Is that better than ^R ? ("^R ls" to find the last command containing "ls", then keep pressing ^R to match the next one backwards).
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PostPosted: Sun Jul 30, 2006 4:00 pm    Post subject: Reply with quote

1.have these in your .bash_profile or .zshenv
Code:

alias emerge='sudo emerge -av'
alias vip='sudo vi /etc/portage/package.keywords'
alias ls="ls --color=auto"
alias c='clear'


2. try unstable packages, it really eats your time playing around with them :)

3. screen with irssi.

4. when you startx from console, you startx & and execute vlock.

OR, you screen startx and deatach it :)
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PostPosted: Mon Aug 21, 2006 11:27 pm    Post subject: Application Discovery Thread [formerly: app that does this?] Reply with quote

Hi there,
I was thinking that this thread would be a great place to ask questions about different applications.
For example, if you wanted to know of an application that transfers songs to an iPod, you can ask here and people might reply with gtkPod.
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Last edited by Omega21 on Tue Aug 22, 2006 3:59 am; edited 1 time in total
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PostPosted: Mon Aug 21, 2006 11:28 pm    Post subject: Reply with quote

I'll start:

I need an application that downloads internet radio streams to your computer. The only catch is that I need it to seperate the songs into different tracks, based on the name of the song that is sent out by the internet radio. Any ideas?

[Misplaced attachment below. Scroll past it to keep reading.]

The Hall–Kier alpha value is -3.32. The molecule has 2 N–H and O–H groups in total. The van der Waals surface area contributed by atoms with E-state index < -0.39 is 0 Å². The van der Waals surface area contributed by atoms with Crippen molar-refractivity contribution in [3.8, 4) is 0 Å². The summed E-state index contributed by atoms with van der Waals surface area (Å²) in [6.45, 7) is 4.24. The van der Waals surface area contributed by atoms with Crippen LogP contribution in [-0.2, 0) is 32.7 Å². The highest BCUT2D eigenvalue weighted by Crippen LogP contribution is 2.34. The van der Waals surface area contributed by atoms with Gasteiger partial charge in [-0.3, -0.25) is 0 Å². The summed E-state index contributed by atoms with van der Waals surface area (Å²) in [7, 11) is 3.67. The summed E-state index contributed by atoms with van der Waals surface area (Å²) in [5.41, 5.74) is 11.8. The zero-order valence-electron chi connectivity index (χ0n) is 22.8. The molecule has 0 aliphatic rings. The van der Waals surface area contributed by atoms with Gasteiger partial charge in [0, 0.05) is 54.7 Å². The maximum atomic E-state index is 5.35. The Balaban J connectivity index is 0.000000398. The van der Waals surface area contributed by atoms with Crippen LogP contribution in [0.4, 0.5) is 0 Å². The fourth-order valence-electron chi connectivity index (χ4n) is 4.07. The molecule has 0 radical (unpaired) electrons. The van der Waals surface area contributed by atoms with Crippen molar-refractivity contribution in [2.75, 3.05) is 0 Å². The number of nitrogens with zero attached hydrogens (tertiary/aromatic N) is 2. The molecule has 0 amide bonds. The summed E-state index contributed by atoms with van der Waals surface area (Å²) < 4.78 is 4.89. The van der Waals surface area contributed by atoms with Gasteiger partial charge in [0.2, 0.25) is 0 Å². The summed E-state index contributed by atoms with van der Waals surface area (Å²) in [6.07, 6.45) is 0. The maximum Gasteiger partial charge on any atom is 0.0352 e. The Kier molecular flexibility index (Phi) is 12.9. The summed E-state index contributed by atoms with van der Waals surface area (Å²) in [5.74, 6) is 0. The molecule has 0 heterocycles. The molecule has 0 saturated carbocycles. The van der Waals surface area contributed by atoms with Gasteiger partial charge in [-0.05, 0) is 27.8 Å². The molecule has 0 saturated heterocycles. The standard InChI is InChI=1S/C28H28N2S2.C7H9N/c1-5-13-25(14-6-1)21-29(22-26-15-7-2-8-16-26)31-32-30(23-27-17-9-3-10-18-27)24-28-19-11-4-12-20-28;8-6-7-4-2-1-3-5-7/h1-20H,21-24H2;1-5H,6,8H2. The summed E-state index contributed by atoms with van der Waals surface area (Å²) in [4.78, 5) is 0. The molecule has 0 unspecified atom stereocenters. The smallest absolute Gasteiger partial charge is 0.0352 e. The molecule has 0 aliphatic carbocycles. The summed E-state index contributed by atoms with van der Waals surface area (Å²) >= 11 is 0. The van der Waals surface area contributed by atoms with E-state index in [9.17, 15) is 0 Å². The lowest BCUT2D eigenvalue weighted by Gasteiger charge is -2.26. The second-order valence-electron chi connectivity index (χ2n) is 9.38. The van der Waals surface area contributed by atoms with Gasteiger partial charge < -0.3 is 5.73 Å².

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PostPosted: Mon Aug 21, 2006 11:29 pm    Post subject: Reply with quote

/me needs that sit too
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PostPosted: Mon Aug 21, 2006 11:34 pm    Post subject: Reply with quote

Code:

media-sound/streamripper
      Latest version available: 1.60.10
      Latest version installed: [ Not Installed ]
      Size of files: 678 kB
      Homepage:      http://streamripper.sourceforge.net/
      Description:   Extracts and records individual MP3 file tracks from shoutcast streams
      License:       GPL-2


Enjoy.
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PostPosted: Mon Aug 21, 2006 11:36 pm    Post subject: Reply with quote

deadstar wrote:
Code:

media-sound/streamripper
      Latest version available: 1.60.10
      Latest version installed: [ Not Installed ]
      Size of files: 678 kB
      Homepage:      http://streamripper.sourceforge.net/
      Description:   Extracts and records individual MP3 file tracks from shoutcast streams
      License:       GPL-2


Enjoy.


Forgive my n00bness but what is a shoutcast? Is it basically just internet radio?
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PostPosted: Mon Aug 21, 2006 11:38 pm    Post subject: Reply with quote

My request:

I need a Macromedia Flash editor. I've found many text-based actionscript compilers, but nothing GUI based at all. The only non Adobe/Macromedia tool I can find is Swish, but that's for Windows only.

Crossover office handled it great, but I'm no longer subscribed, and MX 2004 isn't supported.